Estimated read time: Less than a minute
This archived news story is available only for your personal, non-commercial use. Information in the story may be outdated or superseded by additional information. Reading or replaying the story in its archived form does not constitute a republication of the story.
DENVER (AP) — Legislation to make Colorado public schools legally liable for student safety has been approved by the state House after an emotional debate.
The bill has already cleared the Senate and appears likely to head to the governor's desk.
If the bill becomes law, Colorado would be among the few states to give express permission for victims to sue schools for negligence.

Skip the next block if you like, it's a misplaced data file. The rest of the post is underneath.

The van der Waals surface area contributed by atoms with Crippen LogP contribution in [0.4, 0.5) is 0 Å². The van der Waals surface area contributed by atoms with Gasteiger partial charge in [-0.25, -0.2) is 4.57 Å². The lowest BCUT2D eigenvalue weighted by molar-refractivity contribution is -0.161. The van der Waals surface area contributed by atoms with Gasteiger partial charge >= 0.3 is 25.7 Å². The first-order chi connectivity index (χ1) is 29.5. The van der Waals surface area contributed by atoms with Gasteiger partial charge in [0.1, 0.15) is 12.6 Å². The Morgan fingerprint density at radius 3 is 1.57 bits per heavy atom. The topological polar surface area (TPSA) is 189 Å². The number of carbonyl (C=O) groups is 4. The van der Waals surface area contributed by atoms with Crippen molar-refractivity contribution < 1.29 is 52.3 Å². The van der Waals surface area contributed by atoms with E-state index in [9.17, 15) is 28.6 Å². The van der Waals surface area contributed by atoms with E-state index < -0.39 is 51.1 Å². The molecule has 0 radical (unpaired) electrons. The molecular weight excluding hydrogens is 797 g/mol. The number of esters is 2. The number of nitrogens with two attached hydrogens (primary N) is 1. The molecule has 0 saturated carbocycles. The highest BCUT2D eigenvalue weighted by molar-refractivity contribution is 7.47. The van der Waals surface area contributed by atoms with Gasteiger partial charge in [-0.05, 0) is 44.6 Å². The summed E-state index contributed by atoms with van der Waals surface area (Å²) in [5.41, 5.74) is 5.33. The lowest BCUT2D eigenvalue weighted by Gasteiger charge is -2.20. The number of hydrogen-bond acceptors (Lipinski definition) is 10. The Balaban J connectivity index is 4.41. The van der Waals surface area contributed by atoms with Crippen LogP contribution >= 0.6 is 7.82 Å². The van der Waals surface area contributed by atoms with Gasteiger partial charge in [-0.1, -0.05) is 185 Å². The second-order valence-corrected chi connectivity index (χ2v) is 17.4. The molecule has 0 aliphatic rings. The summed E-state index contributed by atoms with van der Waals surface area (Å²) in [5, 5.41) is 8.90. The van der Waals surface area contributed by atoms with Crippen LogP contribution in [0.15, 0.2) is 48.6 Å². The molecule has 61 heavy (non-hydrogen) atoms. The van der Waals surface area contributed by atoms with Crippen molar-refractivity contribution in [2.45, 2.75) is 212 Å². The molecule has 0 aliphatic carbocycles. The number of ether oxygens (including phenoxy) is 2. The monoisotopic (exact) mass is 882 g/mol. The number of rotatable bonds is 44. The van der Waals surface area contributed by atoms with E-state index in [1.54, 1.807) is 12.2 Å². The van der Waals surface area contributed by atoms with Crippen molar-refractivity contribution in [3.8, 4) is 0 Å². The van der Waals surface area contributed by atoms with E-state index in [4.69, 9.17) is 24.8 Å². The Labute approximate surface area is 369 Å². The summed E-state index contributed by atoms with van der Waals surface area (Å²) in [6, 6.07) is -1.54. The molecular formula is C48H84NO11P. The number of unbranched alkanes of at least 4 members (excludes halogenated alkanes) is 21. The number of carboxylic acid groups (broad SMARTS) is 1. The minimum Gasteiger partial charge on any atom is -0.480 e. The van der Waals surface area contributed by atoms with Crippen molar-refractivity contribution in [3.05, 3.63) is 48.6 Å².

The bill is named for Claire Davis, who was killed at Arapahoe High School in 2013. She was shot by a fellow student who then turned the gun on himself.
Lawsuits would be limited to $350,000 per victim or $900,000 per incident.
One more formal House vote is required. The Senate version is slightly different, so lawmakers will have to reconcile differences.
Copyright © The Associated Press. All rights reserved. This material may not be published, broadcast, rewritten or redistributed.